It forms a key part of a pioneering “debt-for-nature” deal sealed just before its coup. The $500 million debt swap was the first of its kind on continental Africa and saw the government of overthrown president Ali Bongo commit to protect Gabon’s coastal waters that host the world’s largest population of leatherback turtles. His removal though raised concerns the newly inked deal could fall apart and even trigger a sovereign debt default that would cause further problems in the central African country. Junta officials have since made public comments that the country’s obligations will be upheld. That has helped stem some of the immediate angst although the complexity of the debt swap has meant the worries haven’t disappeared completely. As a result, The Nature Conservancy (TNC), a U.S.-based organisation which helped design the debt swap and is designated to keep tabs on its progress, requested discussions with officials. In person talks have now been held and the regime has paid its first $1.1 million instalment into a new conservation fund that underpins the deal.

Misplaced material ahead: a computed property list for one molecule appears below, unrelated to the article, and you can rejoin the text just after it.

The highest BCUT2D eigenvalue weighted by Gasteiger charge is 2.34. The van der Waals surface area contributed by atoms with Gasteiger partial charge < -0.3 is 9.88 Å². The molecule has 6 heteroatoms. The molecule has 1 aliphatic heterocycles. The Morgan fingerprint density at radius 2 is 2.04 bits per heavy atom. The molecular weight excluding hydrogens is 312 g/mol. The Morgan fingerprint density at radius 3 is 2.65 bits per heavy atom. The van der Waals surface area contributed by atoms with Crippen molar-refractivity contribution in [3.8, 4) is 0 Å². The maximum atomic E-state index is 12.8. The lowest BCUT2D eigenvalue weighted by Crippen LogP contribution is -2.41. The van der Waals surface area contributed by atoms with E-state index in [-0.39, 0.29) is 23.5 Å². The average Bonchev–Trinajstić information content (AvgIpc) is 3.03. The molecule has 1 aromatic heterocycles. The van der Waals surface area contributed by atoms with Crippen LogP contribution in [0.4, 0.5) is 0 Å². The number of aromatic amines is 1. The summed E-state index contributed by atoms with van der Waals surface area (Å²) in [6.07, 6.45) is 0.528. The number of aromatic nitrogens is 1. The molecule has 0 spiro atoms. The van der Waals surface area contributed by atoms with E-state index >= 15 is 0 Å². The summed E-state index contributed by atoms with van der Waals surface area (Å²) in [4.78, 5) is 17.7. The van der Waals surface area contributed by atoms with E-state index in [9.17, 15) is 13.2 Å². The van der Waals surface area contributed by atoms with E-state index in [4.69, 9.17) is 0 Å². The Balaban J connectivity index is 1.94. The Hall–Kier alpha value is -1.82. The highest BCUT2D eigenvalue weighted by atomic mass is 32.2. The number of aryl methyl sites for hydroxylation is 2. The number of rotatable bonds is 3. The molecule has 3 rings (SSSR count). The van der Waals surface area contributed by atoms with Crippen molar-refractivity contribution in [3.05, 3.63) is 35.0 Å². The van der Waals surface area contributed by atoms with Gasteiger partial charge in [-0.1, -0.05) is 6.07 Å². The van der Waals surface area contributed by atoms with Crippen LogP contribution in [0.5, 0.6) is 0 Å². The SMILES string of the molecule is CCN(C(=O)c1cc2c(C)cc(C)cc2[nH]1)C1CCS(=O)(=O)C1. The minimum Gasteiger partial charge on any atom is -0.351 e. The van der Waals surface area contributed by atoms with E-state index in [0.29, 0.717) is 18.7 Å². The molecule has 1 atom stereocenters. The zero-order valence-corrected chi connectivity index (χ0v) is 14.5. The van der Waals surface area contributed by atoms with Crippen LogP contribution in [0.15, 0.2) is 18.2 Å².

Gabon Pays the First Instalment of Conservation Fund Money
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